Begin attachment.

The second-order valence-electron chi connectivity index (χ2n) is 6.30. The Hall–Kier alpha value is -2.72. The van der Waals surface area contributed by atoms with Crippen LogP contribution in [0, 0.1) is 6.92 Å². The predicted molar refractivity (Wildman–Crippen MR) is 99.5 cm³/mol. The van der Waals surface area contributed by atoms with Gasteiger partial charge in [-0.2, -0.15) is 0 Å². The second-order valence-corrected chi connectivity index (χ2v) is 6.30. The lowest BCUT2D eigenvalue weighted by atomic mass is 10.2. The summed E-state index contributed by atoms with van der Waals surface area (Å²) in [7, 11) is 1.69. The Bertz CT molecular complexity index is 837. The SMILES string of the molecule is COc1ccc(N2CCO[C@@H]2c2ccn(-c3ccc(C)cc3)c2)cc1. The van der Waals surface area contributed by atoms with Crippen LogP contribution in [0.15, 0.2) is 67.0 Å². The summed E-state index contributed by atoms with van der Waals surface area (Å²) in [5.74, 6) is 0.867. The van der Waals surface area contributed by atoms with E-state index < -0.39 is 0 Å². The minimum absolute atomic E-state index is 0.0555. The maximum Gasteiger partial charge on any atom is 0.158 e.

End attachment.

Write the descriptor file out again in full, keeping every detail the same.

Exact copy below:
The second-order valence-electron chi connectivity index (χ2n) is 6.30. The Hall–Kier alpha value is -2.72. The van der Waals surface area contributed by atoms with Crippen LogP contribution in [0, 0.1) is 6.92 Å². The predicted molar refractivity (Wildman–Crippen MR) is 99.5 cm³/mol. The van der Waals surface area contributed by atoms with Gasteiger partial charge in [-0.2, -0.15) is 0 Å². The second-order valence-corrected chi connectivity index (χ2v) is 6.30. The lowest BCUT2D eigenvalue weighted by atomic mass is 10.2. The summed E-state index contributed by atoms with van der Waals surface area (Å²) in [7, 11) is 1.69. The Bertz CT molecular complexity index is 837. The SMILES string of the molecule is COc1ccc(N2CCO[C@@H]2c2ccn(-c3ccc(C)cc3)c2)cc1. The van der Waals surface area contributed by atoms with Crippen LogP contribution in [0.15, 0.2) is 67.0 Å². The summed E-state index contributed by atoms with van der Waals surface area (Å²) in [5.74, 6) is 0.867. The van der Waals surface area contributed by atoms with E-state index < -0.39 is 0 Å². The minimum absolute atomic E-state index is 0.0555. The maximum Gasteiger partial charge on any atom is 0.158 e.